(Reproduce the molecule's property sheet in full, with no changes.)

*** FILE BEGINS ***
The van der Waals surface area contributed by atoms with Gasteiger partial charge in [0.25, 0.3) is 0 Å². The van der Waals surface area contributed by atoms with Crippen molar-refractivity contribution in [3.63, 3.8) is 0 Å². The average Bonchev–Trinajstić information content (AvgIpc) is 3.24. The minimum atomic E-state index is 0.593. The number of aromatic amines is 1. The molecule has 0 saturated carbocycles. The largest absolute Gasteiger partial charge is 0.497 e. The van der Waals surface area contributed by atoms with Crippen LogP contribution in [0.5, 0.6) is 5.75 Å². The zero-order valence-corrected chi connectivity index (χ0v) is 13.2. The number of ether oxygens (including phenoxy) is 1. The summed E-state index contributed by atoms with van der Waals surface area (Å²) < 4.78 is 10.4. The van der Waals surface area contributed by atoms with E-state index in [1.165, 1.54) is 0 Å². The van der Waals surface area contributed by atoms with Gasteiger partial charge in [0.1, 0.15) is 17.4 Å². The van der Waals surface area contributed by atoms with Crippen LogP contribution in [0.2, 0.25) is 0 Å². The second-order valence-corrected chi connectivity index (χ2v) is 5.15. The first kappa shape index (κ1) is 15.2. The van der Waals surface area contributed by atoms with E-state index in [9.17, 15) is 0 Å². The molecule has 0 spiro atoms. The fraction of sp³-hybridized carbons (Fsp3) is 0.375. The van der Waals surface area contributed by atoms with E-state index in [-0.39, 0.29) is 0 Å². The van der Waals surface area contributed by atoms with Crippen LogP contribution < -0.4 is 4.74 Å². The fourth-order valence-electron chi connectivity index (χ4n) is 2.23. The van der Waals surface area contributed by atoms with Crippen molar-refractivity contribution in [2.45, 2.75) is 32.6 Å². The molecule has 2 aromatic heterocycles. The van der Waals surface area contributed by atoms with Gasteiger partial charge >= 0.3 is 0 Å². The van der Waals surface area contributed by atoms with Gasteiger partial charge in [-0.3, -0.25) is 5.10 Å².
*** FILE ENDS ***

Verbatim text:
The van der Waals surface area contributed by atoms with Gasteiger partial charge in [0.25, 0.3) is 0 Å². The van der Waals surface area contributed by atoms with Crippen molar-refractivity contribution in [3.63, 3.8) is 0 Å². The average Bonchev–Trinajstić information content (AvgIpc) is 3.24. The minimum atomic E-state index is 0.593. The number of aromatic amines is 1. The molecule has 0 saturated carbocycles. The largest absolute Gasteiger partial charge is 0.497 e. The van der Waals surface area contributed by atoms with Crippen LogP contribution in [0.5, 0.6) is 5.75 Å². The zero-order valence-corrected chi connectivity index (χ0v) is 13.2. The number of ether oxygens (including phenoxy) is 1. The summed E-state index contributed by atoms with van der Waals surface area (Å²) < 4.78 is 10.4. The van der Waals surface area contributed by atoms with E-state index in [1.165, 1.54) is 0 Å². The van der Waals surface area contributed by atoms with Gasteiger partial charge in [0.1, 0.15) is 17.4 Å². The van der Waals surface area contributed by atoms with Crippen LogP contribution in [0.2, 0.25) is 0 Å². The second-order valence-corrected chi connectivity index (χ2v) is 5.15. The first kappa shape index (κ1) is 15.2. The van der Waals surface area contributed by atoms with E-state index in [9.17, 15) is 0 Å². The molecule has 0 spiro atoms. The fraction of sp³-hybridized carbons (Fsp3) is 0.375. The van der Waals surface area contributed by atoms with E-state index in [-0.39, 0.29) is 0 Å². The van der Waals surface area contributed by atoms with Crippen LogP contribution < -0.4 is 4.74 Å². The fourth-order valence-electron chi connectivity index (χ4n) is 2.23. The van der Waals surface area contributed by atoms with Crippen molar-refractivity contribution in [2.45, 2.75) is 32.6 Å². The molecule has 2 aromatic heterocycles. The van der Waals surface area contributed by atoms with Gasteiger partial charge >= 0.3 is 0 Å². The van der Waals surface area contributed by atoms with Gasteiger partial charge in [-0.3, -0.25) is 5.10 Å².